Residential construction in Vienna steadily grew in the 1960s, culminating in the housing boom of the 1970s. The planned construction of underground railways and the development of peripheral areas north of the Danube contributed to this trend. On the southern and eastern outskirts in particular, land was available at low prices, and large new residential quarters were built there. Modern prefabricated construction methods using precast concrete elements made it possible to build entire new urban neighbourhoods in a short time. The dense perimeter block developments typical of the 16th district break up increasingly towards the district’s edges. From the 1960s onwards in particular, architects and urban planners promoted more loosely spaced linear housing developments for residential construction, which is also the style of the housing complex Karl-Kysela-Hof. Building density is achieved by means of high slab blocks, leaving enough room for green spaces.
Der Karl-Kysela-Hof, errichtet in den Jahren 1967 – 1969, besteht aus zwei neungeschoßigen Wohnhäusern mit je vier Stiegen, die parallel zueinander angeordnet und von großzügigen Grünräumen umgeben sind. Die 24 Fensterachsen langen, der Straße zugewandten Fassaden sind mit farbigen Putzstreifen horizontal betont. Sie werden von je vier Stiegenhaustürmen mit auffälligen, den neun Geschoßen entsprechenden Putzfeldern in fünf Abschnitte unterteilt. An den Schmalseiten ragt je eine Reihe Balkone aus, je drei Doppelbalkonreihen befinden sich, von einer über alle Geschoße durchgehenden Betonmauer getrennt und etwas zurückversetzt, an den Hoffassaden. Die Wohnscheiben sind mit einem Giebeldach versehen, ein einfaches Dachgesims kragt an den Längsseiten weit aus. In der etwas tiefer liegenden, grau gestrichenen Erdgeschoßzone an der Thaliastraße sind Geschäftslokale untergebracht, die hofseitig über eine schmale Fensterreihe verfügen. Das zweite Wohnhaus hat analog dazu ein grau verputztes Erdgeschoß. In der Gartenanlage des Gemeindebaus steht eine Marmorplastik von Franz Anton Coufal. Die 1970 gestaltete Skulptur "Flammender Turm" stammt aus dem Zyklus "Krieg und Harmonie der Elemente".
On the northern edge of the complex, there is a car park with a total area of around 1,830m2 and 87 aboveground parking spaces (of which 54 are required parking spaces according to consensus documents dating from the year 1967). The aim of the design project is to design a new building for this site and to develop an appropriate land use proposal.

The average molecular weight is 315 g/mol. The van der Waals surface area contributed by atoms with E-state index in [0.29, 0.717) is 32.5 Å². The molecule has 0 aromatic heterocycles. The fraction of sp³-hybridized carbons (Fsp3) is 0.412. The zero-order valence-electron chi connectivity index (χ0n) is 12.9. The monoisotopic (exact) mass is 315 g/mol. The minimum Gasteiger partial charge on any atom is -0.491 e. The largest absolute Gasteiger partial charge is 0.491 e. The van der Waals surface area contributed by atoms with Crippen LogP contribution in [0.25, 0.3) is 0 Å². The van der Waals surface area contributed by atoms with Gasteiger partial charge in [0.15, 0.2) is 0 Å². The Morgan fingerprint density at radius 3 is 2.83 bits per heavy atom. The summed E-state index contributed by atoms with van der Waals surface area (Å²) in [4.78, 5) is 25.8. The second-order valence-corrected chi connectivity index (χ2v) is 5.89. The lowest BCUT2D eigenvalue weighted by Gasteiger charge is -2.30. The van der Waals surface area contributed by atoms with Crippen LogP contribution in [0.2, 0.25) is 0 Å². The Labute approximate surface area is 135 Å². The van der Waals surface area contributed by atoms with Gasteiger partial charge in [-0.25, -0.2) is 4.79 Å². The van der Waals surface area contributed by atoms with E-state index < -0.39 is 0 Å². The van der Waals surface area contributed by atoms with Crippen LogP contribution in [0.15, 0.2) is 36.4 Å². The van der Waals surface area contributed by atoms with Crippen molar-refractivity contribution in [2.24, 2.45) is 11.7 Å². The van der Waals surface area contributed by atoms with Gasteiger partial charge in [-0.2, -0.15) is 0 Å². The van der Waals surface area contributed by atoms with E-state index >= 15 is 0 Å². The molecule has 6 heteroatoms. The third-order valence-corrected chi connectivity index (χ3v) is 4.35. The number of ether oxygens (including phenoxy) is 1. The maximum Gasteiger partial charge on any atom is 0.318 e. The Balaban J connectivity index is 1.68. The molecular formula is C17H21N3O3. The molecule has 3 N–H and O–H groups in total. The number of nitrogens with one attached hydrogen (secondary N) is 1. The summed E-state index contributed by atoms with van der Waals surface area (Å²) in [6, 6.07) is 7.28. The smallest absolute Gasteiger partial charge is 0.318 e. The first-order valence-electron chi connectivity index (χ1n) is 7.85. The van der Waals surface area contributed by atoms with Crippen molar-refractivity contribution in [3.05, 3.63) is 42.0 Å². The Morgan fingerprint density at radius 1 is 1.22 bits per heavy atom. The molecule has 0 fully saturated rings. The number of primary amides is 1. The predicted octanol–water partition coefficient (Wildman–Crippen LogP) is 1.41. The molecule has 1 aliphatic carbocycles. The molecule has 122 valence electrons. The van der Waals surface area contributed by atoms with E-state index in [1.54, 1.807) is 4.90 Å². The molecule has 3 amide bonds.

The aim is to design a building that provides mainly housing space, but also common areas and commercial spaces. While the design can be freely developed for the most part, there are some specifications that must be taken into account.
_ Mix of flats
The design project must provide for an essentially high utilisation factor, and the ratio between GFA and NFA should be no lower than 0.65 – 0.75.
The design must permit the following mix of flats
Type, ideal flat size, share of new flats
Type A (1 room) 36-38m2 20%
Type B (2 rooms) 45-50 m2 20%
Type C (3 rooms) 70-80 m2 30%
Type D (4 rooms) 85-95 m2 25% -max. 30%
Type E (5 rooms) 100-120 m2 max. 5%
_ Open-air spaces
Each residential unit must be planned with a corresponding open-air space, with a minimum width of no less than 1.80m (2.20m would be ideal).
_ Commercial spaces
Commercial spaces are generally welcome. However, they should only be planned for the ground-level zone and only if they make sense. Their use must be adapted to the needs of the immediate neighbourhood.
_ Common areas
The common areas and community facilities should have a positive impact on the social cohesion, mix and inclusion of both the building occupants and the general public. The design must therefore provide for sufficient common areas (which may also be located in open-air spaces).
In addition, planning must include a common laundry room. Its size must be commensurate with the number of flats. For each unit, an additional storeroom outside the flat must be provided.
_ Parking spaces
Both the existing parking space requirements and the parking needs resulting from the new building must be accommodated on the property. If an underground car park is planned, access must be ensured by ramps and not by means of car parking lifts. In addition, about 5% of the parking spaces must be accessible to persons with disabilities.
_ Energy requirements
The aim is to construct the building as a zero energy house; the design must be developed accordingly. Moreover, category A (nearly zero-energy building) under the applicable Austrian standard ÖNORM H 5055 on energy certification of buildings must be achieved as a minimum requirement.
_ Green façade
At least 25% of the street frontage must be planted with vegetation. On the courtyard side, green cover is also welcome, but not required. With a view to efficient maintenance, ground-based and easily accessible systems are preferable. Vegetation that is only accessible through individual flats should be avoided.